Wearing a Mask (or 2) Again!

Masking up again! Even with 2 vaccinations.

Here it is the end of August 2021. A year ago, I was an unvaccinated senior citizen. I would venture out of my apartment on the Upper West Side of Manhattan wearing 2 masks, with a face shield in my bag, just in case. If only there could be a vaccine, I thought.

And then there was a vaccine.

My second Moderna vaccination was on February 13, 2021. I’m about to begin the 7th month into my vaccine efficacy. Recent news reports suggest that it’s dropped significantly from the 90% or so of protectiveness I might have had two weeks after the second vaccination. At 8 months, I’ll apparently be eligible for a booster.

With that waning effectiveness, I’m now pulling out my pile of masks and, once again, wearing them. A lot. I’ll often wear two in any indoor setting (store, doctor’s office). Yesterday, I even put on a face shield over two masks when I rode on a NYC bus after the driver allowed a maskless man to board and remain unmasked for his 20 minute ride. People glared at him but he was indifferent. No one had the courage to tell him to wear a mask, such is the fear of mask rage. When I got home, I sent a complaint to the MTA about the incident and they responded saying that they “would notify the NYPD”. Good luck, I thought.

So here we all are. To quote the famous Yoga Berra line. “It’s like deja vu all over again.”

Pedestrians and Bicycles

I’m oblivious. Will I get hit?

With all the bicycles and scooters coming at you, from all directions, on city streets and sidewalks, you’d think it’s safer to walk in the park. Think again. It’s apparently the Wild West there, too.

A few days ago, as I was taking a morning walk along the east side of Riverside Drive, adjacent to Riverside Park, I forgot to look behind me when I moved over a few feet to the left to avoid a fallen tree branch. I heard a bicycle bell and and then felt the rush of air of the first bicycle as it whizzed by me, narrowly missing my left side by a few inches. A second bicycle followed, again narrowly missing me. These folks weren’t just leisurely pedaling along. They were going at breakneck speed.

I definitely think there’s a market in New York City for eyeglasses with rear-and-side-view mirrors.

I do worry that pedestrians are losing ground against cyclists here. I heard on the news this morning that Democratic Mayoral candidate Eric Adams is also an avid cyclist. Perhaps we also need full body armor.

Not Wearing a Mask Outside!

I live on the Upper West Side in New York City, near Riverside Park, one of the city’s most beautiful parks. There’s no question that my daily walks through Riverside Park during the pandemic’s lockdown were how I managed to enjoy a regular exercise routine. Those walks also helped keep me from feeling isolated.

However, last spring and summer, like most New Yorkers, I wore two masks outdoors all the time. I’d walk past blooming trees and bushes in the spring and couldn’t smell their fragrance. I remember once taking a walk after a drenching spring rainstorm and, with no one around, briefly removed both masks to inhale the smell of the wet earth and trees. It was truly a memorable moment.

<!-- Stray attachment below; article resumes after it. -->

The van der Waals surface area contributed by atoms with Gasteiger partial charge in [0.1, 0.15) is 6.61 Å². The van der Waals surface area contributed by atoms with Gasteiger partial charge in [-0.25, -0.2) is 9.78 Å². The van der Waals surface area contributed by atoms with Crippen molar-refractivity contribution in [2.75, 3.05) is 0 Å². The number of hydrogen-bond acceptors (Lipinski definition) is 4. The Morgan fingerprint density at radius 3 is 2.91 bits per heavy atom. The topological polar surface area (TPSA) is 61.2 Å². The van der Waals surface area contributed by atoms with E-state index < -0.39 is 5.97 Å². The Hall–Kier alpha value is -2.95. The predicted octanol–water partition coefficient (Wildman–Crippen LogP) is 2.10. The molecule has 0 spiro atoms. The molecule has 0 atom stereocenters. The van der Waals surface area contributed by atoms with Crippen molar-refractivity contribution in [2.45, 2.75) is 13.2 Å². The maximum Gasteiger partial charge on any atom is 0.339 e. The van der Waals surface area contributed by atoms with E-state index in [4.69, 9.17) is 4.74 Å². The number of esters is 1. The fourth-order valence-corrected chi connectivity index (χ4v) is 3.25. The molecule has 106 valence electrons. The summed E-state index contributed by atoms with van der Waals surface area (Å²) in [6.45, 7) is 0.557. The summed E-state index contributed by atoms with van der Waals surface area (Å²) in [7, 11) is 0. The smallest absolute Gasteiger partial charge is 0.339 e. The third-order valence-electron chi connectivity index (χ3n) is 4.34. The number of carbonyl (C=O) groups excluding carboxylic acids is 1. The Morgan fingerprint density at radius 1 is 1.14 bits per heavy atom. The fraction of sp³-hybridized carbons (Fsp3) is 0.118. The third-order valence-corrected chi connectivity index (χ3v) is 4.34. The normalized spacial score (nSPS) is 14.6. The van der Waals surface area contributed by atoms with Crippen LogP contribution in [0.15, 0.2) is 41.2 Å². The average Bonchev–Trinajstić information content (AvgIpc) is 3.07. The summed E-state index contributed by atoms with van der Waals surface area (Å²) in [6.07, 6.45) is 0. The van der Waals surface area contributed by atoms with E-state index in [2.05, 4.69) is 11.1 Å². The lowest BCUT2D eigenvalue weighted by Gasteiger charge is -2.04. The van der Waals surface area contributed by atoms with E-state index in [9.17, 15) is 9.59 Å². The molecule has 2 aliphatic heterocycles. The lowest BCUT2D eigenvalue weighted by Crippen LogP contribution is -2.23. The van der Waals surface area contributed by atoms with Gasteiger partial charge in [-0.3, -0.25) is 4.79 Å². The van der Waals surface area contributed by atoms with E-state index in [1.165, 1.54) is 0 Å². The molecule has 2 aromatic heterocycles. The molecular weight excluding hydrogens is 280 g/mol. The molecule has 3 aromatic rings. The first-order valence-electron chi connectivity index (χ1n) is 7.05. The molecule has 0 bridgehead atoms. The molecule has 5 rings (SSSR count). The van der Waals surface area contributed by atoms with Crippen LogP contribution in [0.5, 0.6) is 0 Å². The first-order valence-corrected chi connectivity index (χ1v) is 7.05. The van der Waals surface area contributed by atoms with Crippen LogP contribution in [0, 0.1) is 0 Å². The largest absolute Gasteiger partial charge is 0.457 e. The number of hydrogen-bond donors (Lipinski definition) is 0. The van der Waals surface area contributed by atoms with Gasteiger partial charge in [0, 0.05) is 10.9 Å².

Now, however, since I’m vaccinated, I’m not wearing any mask outside, and the smell of the park’s trees, flowers and earth are everywhere on my walks.

It’s extraordinary how the many deprivations caused by the pandemic cause us to appreciate what we have in ways we may never have before.

Pedestrian Safety in NYC

Trying to Cross the Street in NYC

I think pedestrian safety in NYC is an oxymoron. Try crossing the street, for instance. Even in a crosswalk, with the light, a bicyclist or someone on a scooter will likely be zipping towards you at breakneck speed. And won’t be stopping, just because you have the light and he doesn’t. Hopefully, he’ll swerve and not hit you.

It’s actually pretty outrageous.

Nor is reckless behavior of bicyclists or scooter drivers confined to the streets. These days you can find them on the sidewalks as well. Many times, they’re delivery guys aiming to get their motorized bikes back to the restaurant that’s dispatched them. They get up on the sidewalk for the last leg of their trip to park in front of the restaurant’s front door.

I know friends who walk on the sidewalk and look all around them before “changing lanes” to move left or right, in case they’d be moving into the lane of a bike or scooter. We’re talking sidewalks now, not streets.

Whatever happened to the saying that ‘pedestrians have the right of way’. Not anymore.

My Chin Mask

My Chin Mask

From March 2020 until a few weeks ago, I would see some people in New York City wearing the infamous “chin mask” and quietly steam. That seemingly pointless mask practice irritated me beyond words. Most of us learned from news stories about people who commented on mask-wearing practices (or non-mask-wearing practices) and were then needing to recover from punches to their own faces or worse. So I took the prudent way out with those idiots and adjusted my own mask more snugly.

Now, with mask requirements falling away in New York City, many of us are breathing outside air again with no masks. I can’t even begin to say how wonderful it is to smell the grass and plants in Riverside Park. Of course, that’s the maskless outside walk.

What about inside? Most stores I walk past here still have mask signs in front and, honestly, even if they didn’t, I couldn’t imagine walking into any without a mask over my nose and mouth. But what do you do with it while you’re just walking around outside and until you go into a store or building? Why, you wear it on your chin, of course.

What…I wouldn’t need to wear a mask?!?

A big change is coming.